FARSIDE begins with Sayeed; a Syrian refugee, who’s just arrived in a typical British seaside town – once full of life, funfairs and candy floss, now a derelict, forgotten and run down old resort. The day after Sayeed checks into his B&B, he meets Annabel – A happy-go-lucky waitress. The connection is obvious, and the two immediately hit it off.
She introduces him to crazy golf, 2p machines and a greasy spoon cafe, while he opens her eyes to a world outside of Rhyl, and a companionship she’s always craved.
Intertwined with this story, is the story of Jez – Annabel’s brother, who’s just been laid of from the factory for his flippant racist remarks. With his anger getting the better of him and Annabel being less attentive than usual, it spells out a bad week for Jez…
The ending is a tragic one, but one that attempts to mirror some of the atrocities that Syrian’s have faced while fleeing the tragedies of war. The audience will be left devastated, especially after becoming so fond of the young couple.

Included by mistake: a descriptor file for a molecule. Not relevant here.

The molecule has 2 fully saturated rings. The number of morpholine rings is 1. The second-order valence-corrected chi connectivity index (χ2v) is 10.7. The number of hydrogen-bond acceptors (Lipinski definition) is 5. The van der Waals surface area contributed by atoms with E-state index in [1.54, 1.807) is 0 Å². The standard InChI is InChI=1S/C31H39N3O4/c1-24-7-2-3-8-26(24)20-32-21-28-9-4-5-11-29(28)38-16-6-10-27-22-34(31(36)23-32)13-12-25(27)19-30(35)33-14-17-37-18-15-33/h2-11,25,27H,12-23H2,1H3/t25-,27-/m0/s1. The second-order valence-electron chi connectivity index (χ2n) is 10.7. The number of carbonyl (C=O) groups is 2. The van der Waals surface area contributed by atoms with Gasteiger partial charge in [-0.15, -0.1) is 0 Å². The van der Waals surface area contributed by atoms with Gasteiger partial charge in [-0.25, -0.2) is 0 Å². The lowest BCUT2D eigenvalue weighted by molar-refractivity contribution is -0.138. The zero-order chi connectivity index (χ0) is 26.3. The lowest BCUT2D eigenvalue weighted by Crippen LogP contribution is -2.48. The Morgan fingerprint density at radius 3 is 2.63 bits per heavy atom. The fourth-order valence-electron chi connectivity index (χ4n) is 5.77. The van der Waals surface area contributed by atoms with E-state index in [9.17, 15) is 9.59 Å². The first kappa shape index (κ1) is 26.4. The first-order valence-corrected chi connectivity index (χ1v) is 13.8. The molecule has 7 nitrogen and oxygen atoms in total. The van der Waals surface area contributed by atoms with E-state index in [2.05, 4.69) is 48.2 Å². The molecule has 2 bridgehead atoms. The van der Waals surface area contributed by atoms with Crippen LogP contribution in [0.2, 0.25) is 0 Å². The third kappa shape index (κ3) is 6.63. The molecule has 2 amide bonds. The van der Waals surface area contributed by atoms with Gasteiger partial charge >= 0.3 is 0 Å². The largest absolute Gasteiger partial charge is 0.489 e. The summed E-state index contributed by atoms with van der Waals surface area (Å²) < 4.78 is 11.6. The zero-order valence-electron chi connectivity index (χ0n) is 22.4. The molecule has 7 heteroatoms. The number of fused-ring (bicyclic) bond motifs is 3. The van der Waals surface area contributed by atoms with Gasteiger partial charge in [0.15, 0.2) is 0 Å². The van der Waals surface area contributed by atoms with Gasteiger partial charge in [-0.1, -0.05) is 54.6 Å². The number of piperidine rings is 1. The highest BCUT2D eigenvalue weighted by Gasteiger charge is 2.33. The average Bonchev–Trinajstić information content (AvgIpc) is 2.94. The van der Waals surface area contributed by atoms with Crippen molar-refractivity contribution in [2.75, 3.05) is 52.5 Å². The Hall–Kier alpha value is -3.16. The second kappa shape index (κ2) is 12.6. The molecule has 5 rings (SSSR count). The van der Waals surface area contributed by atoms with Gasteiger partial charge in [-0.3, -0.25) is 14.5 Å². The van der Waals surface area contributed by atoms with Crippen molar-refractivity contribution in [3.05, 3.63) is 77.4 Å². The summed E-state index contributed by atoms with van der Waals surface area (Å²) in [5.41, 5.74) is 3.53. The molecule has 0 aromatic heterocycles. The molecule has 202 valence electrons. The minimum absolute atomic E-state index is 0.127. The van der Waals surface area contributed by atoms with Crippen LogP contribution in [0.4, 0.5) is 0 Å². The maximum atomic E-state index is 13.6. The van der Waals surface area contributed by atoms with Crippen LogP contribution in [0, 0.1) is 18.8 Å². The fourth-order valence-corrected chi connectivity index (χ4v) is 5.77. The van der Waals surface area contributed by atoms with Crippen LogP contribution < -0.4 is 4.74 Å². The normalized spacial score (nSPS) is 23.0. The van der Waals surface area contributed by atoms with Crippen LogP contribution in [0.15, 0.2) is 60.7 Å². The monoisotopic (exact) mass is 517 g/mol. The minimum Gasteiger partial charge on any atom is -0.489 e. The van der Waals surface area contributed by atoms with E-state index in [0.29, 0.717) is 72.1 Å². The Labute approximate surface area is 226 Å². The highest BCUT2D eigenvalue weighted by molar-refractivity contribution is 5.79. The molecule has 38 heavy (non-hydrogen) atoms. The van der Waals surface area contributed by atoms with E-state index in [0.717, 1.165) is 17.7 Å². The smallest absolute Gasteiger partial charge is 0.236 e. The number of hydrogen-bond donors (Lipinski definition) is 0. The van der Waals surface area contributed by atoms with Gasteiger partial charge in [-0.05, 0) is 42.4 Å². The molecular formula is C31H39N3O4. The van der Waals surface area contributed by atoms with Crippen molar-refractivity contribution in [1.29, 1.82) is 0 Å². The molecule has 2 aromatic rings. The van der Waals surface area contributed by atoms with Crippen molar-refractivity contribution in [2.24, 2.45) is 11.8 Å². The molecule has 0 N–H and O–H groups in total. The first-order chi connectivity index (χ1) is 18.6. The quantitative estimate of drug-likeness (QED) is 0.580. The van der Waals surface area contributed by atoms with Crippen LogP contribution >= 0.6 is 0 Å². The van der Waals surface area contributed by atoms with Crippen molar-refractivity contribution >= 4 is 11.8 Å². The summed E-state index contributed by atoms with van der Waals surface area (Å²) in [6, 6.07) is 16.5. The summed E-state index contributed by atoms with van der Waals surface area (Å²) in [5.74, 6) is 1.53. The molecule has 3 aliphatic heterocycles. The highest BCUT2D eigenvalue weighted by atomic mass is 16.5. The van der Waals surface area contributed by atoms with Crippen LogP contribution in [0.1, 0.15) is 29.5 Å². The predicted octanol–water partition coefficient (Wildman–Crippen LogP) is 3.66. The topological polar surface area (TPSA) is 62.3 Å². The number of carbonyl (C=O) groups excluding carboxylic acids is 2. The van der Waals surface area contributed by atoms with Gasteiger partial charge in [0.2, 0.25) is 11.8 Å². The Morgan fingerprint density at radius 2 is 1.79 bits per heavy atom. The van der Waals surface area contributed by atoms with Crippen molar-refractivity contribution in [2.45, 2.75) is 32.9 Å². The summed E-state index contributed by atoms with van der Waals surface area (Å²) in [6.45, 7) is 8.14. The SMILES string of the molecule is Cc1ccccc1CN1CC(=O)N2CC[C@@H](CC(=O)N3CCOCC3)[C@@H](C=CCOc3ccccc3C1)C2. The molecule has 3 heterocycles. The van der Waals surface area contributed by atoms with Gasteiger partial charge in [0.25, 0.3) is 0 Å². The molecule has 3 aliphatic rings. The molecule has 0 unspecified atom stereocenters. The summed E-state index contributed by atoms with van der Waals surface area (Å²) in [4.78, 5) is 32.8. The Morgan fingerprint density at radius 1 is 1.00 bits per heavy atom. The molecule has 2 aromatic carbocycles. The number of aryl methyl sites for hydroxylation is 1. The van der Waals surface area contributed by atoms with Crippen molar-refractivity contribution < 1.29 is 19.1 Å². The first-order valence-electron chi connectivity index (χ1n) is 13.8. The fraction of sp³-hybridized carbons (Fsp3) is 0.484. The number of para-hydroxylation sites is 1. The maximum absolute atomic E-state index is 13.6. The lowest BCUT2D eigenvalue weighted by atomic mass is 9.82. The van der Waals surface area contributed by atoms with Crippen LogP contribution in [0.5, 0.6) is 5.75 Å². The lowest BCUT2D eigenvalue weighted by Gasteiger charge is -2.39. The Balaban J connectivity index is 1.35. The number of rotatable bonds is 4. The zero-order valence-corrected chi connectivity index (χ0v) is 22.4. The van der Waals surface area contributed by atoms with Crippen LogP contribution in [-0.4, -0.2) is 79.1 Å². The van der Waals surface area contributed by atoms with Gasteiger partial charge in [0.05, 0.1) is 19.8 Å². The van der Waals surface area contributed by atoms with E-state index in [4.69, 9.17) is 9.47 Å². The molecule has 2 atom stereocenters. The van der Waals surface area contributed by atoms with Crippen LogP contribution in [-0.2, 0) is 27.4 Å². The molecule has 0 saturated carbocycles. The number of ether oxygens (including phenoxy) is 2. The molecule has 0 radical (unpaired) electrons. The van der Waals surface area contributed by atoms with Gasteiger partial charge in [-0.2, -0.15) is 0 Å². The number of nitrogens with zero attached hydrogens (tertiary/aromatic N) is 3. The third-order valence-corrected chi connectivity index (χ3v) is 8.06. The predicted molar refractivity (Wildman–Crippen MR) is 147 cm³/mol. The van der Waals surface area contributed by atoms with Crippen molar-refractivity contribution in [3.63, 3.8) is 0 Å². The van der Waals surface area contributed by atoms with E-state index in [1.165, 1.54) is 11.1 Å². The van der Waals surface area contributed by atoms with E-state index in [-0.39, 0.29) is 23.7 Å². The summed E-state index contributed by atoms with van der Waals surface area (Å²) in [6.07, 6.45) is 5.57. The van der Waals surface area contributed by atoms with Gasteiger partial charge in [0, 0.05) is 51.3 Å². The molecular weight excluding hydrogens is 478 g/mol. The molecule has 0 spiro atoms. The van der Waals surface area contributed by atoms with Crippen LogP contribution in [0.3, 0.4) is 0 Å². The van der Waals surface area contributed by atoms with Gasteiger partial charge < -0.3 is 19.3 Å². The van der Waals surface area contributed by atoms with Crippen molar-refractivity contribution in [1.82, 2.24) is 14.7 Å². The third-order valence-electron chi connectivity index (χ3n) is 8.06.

When you watch FARSIDE, you will get an insight into a wider story than just these 3 characters – when ignorance and intolerance is encouraged rather than tackled, it doesn’t work out well for anyone.
Why We Made FARSIDE
Brexit is a subject fresh in the mind of all Brits and Europeans. Article 50 has just been triggered, and with it came a spat of racially motivated incidents… and with the Syrian refugee crisis continuing, INDIVIDUALS are being forgotten.
Countries all over Europe and the world are giving the cold shoulder to these people. Who are we, as a nation / as a planet, to treat any humans differently to anyone else?
This film isn’t about politics. It’s about knowing right from wrong. It’s about people. It’s not a question of ‘Why am I making this film’? – it’s a case of ‘Why wouldn’t I?’